Imagine driving a car that didn’t have a speedometer, a fuel gauge, or a GPS system. Would you feel in control of where the car was headed and whether you were going to get there safely? While I guess I could argue whether or not you absolutely need a speedometer (especially when you are in a hurry!) I would certainly want to know how much fuel I have and where I am going. An even direr situation would exist when trying to fly a plane without these gauges, where you are less able to rely on visual cues (like road signs), and a keen understanding of air speed, altitude, and heading become much more critical. In a similar fashion, large-scale projects that most companies attempt are in many cases “flying blind” because they don’t have the right “dashboard” of critical indicators. From my experience, there are 3 critical elements that must be present in all executive dashboards – they must be actionable, easy to understand, and visually appealing.
The first, and most critical, element a dashboard must have is that it must be actionable. In other words, the metrics being reported should spur action if they are either below target or headed in the wrong direction. For example, a metric for a call center on “% of Calls Answered in 30 Seconds” is more meaningful than “Calls Answered Last Week.” Assuming we have a goal saying 95% of calls should be answered in 30 seconds, we would know immediately, based on the dashboard, if we had a problem. A key supporting element of this trend is whether management can gauge if something is moving in the right or wrong direction over time. Using the same metric on how long it takes to answer calls, we may currently be above goal, but trending in the wrong direction, which should also generate some sort of tangible corrective action.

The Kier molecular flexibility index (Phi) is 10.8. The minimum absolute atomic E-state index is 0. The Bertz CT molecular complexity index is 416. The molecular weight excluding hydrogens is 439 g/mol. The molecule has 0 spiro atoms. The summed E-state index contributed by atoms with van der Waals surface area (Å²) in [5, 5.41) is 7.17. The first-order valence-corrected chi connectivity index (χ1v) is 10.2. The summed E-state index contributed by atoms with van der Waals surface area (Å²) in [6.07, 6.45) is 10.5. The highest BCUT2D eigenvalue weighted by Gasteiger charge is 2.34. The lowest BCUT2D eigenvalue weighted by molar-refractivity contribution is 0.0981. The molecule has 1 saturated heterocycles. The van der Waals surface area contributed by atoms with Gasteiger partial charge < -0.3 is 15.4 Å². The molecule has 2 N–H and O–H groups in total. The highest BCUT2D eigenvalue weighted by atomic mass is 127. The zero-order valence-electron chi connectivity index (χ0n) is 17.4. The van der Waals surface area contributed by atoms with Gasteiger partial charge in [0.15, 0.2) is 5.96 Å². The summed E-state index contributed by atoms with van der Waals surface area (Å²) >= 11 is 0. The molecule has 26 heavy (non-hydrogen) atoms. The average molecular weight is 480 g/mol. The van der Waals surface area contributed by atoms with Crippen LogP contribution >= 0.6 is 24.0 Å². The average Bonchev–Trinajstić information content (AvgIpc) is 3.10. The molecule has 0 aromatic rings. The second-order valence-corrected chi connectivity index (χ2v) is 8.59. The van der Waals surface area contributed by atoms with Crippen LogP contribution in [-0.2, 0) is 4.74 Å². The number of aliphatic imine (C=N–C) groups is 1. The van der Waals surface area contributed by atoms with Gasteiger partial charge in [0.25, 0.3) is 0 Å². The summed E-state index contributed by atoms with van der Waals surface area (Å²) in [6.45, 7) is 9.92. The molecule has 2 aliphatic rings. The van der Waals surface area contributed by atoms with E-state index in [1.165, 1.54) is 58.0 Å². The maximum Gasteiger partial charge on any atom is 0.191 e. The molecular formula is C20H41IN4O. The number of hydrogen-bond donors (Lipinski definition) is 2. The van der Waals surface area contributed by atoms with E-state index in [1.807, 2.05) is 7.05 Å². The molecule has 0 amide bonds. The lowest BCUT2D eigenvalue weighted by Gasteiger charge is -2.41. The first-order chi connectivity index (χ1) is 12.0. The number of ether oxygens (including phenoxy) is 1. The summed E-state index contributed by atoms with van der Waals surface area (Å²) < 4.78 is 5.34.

Easy to Understand
The second critical element of a well-constructed dashboard is that the metrics should be easy to understand. “Total Lag Time to Service Job for Customers Scheduled in the Last 3 Weeks” is a mouthful and will create the same questions week after week about what it means. “% of Service Jobs Scheduled >3 Weeks Out” is easier to understand and has a tangible goal. We are either above the line or below the line and everybody knows what we are talking about. Metrics that people don’t understand or that have to be re-explained repeatedly are worthless.
The final critical attribute that I would argue every dashboard needs is that it should be visually appealing. While I would agree that the first 2 elements above are more important, when dealing with senior leaders, a well organized and formatted dashboard will instill confidence in the numbers behind the scenes. I’m a fan of visuals that immediately draw attention to the “headlines” of what is going on. For example, a pie chart or a bar chart where the outliers jump right at you is more impactful than a spreadsheet with numbers. However, there are some executives that are pure “numbers people” and just want to see the raw data. Dashboards need to be constructed to the preferences of your audience… but with a strong propensity towards making it look crisp and professional.
I didn’t mention it in my top 3, but ideally a well thought through and constructed dashboard should also be relatively easy to maintain once all the kinks have been worked out in the initial versions. It can then be presented regularly (at least weekly) as one of the more critical items in a project manager’s toolkit. It should generate clear actions and enable you to steer in the right direction so that you don’t have to explain why you ended up in Dubuque instead of Duluth!